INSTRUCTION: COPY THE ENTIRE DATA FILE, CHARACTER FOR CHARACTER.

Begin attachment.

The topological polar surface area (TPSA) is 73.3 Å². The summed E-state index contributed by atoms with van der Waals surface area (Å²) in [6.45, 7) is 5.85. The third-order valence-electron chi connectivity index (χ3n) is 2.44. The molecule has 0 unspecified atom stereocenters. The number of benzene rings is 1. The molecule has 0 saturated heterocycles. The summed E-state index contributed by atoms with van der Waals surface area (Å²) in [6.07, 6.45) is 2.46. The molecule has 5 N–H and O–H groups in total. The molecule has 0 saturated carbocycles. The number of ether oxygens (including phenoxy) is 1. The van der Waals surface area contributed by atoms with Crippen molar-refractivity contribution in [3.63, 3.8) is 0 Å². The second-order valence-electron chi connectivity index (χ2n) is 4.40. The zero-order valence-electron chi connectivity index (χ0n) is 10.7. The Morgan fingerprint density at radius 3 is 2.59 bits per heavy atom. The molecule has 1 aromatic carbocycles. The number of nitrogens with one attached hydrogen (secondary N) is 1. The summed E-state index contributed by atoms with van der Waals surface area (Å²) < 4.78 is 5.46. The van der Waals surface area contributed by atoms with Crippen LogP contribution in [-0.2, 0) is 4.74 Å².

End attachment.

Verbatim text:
The topological polar surface area (TPSA) is 73.3 Å². The summed E-state index contributed by atoms with van der Waals surface area (Å²) in [6.45, 7) is 5.85. The third-order valence-electron chi connectivity index (χ3n) is 2.44. The molecule has 0 unspecified atom stereocenters. The number of benzene rings is 1. The molecule has 0 saturated heterocycles. The summed E-state index contributed by atoms with van der Waals surface area (Å²) in [6.07, 6.45) is 2.46. The molecule has 5 N–H and O–H groups in total. The molecule has 0 saturated carbocycles. The number of ether oxygens (including phenoxy) is 1. The van der Waals surface area contributed by atoms with Crippen molar-refractivity contribution in [3.63, 3.8) is 0 Å². The second-order valence-electron chi connectivity index (χ2n) is 4.40. The zero-order valence-electron chi connectivity index (χ0n) is 10.7. The Morgan fingerprint density at radius 3 is 2.59 bits per heavy atom. The molecule has 1 aromatic carbocycles. The number of nitrogens with one attached hydrogen (secondary N) is 1. The summed E-state index contributed by atoms with van der Waals surface area (Å²) < 4.78 is 5.46. The van der Waals surface area contributed by atoms with Crippen LogP contribution in [-0.2, 0) is 4.74 Å².